Stradbroke Primary School “making progress” to get out of special measures, rules Ofsted

Stradbroke Primary School, Gorleston

Stradbroke Primary School, Gorleston - Credit: Archant

An east Norfolk school on the cusp of becoming an academy has been told it is starting to turn itself around.

Stradbroke Primary School has been in special measure since February when inspectors told the Gorleston school it's leader had failed to address long standing weaknesses and too many pupils were underachieving.

The 2001-pupil primary is in the process of joining the Inspiration Trust, the academy network lead by Dame Rachel De Souza which recently courted controversy over alleged Ofsted tip-offs.

The academy plans have received a mixed response; some teachers spoke out against the proposal, claiming the local education authority had 'given up' on them and that they had been given no choice over their new sponsor. Supporters, meanwhile, said it would bring a 'bright, secure future' for the school dating back to 1875.

In the latest Ofsted report, published on November 11 following a monitoring inspection, inspector Susan Heptinstall said: 'The school is making reasonable progress towards the removal of special measures.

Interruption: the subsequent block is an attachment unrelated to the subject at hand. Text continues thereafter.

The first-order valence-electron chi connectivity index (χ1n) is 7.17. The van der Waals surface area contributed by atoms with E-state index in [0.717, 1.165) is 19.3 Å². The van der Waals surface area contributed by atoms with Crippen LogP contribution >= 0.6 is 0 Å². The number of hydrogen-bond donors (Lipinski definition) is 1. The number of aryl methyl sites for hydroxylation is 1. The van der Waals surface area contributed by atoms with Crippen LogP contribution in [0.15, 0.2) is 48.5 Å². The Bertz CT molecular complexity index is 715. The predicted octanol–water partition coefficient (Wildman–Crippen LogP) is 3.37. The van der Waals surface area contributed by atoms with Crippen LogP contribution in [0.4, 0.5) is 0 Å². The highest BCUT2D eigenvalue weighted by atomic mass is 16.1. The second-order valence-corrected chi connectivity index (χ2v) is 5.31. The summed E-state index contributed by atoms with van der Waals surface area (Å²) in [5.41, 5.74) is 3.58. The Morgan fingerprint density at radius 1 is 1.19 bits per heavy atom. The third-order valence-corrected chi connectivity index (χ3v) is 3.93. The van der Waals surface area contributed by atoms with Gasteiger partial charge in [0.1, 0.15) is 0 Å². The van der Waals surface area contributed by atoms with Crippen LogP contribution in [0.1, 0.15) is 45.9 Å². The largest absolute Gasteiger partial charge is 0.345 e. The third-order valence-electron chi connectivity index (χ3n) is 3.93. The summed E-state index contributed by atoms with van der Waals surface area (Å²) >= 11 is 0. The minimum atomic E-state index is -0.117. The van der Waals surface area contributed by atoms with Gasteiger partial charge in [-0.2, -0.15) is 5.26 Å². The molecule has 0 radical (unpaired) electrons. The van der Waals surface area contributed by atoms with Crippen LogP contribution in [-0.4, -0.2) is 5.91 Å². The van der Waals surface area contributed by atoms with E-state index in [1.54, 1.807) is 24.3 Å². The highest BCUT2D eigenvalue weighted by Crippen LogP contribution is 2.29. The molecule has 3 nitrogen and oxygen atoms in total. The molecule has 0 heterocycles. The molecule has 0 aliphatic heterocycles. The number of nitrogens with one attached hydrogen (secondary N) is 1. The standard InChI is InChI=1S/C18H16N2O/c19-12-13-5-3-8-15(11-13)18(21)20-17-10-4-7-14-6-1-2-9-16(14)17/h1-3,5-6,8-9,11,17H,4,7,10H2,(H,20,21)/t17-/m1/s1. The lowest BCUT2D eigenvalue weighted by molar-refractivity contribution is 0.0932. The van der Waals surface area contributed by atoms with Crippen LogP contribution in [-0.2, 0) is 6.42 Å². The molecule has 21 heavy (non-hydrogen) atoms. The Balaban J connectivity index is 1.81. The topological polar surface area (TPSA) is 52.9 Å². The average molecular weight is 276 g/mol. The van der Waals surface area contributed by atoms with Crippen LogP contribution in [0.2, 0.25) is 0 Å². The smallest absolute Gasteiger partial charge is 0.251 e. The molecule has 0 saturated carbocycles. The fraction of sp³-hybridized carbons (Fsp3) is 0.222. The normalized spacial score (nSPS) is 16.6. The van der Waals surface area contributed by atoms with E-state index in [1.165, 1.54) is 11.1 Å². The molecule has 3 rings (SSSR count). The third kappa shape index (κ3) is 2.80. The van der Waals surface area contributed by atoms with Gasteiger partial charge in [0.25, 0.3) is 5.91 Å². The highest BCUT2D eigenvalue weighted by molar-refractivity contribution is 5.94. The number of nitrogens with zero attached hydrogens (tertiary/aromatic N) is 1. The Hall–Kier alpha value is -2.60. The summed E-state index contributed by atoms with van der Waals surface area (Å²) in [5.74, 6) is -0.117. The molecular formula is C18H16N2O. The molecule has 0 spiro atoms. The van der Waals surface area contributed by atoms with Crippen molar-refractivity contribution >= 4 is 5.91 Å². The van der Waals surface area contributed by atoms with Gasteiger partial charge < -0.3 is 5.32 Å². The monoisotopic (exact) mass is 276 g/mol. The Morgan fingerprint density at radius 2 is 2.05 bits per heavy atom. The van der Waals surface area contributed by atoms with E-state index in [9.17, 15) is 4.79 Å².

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'Since the previous monitoring visit, a new special educational needs coordinator has been seconded to work with the school, and there have been changed to the teaching staff.

'Leaders are preparing for the school's planned conversion to academy status.'

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The report said the quality of teaching at Stradbroke was improving but 'the impact of teaching on pupil' progress over time is uneven'.

'Sometimes, the work pupils are given is too difficult. More often, pupils are slow to get started because teachers' introductions to tasks are lengthier than is necessary.'

Ms Heptinstall praised pupils at Stradbroke for being courteous and respectful, as well as keen to learn and enthusiastic.

'Leaders have recently started to monitor classroom behaviour carefully and are using this information to identify those who need help to manage their behaviour more effectively,' she said.

'Although it is too early to determine whether the incidence of disruption is declining, serious misbehaviour during lessons is rare.'

The monitoring report is available to read online through the school website,

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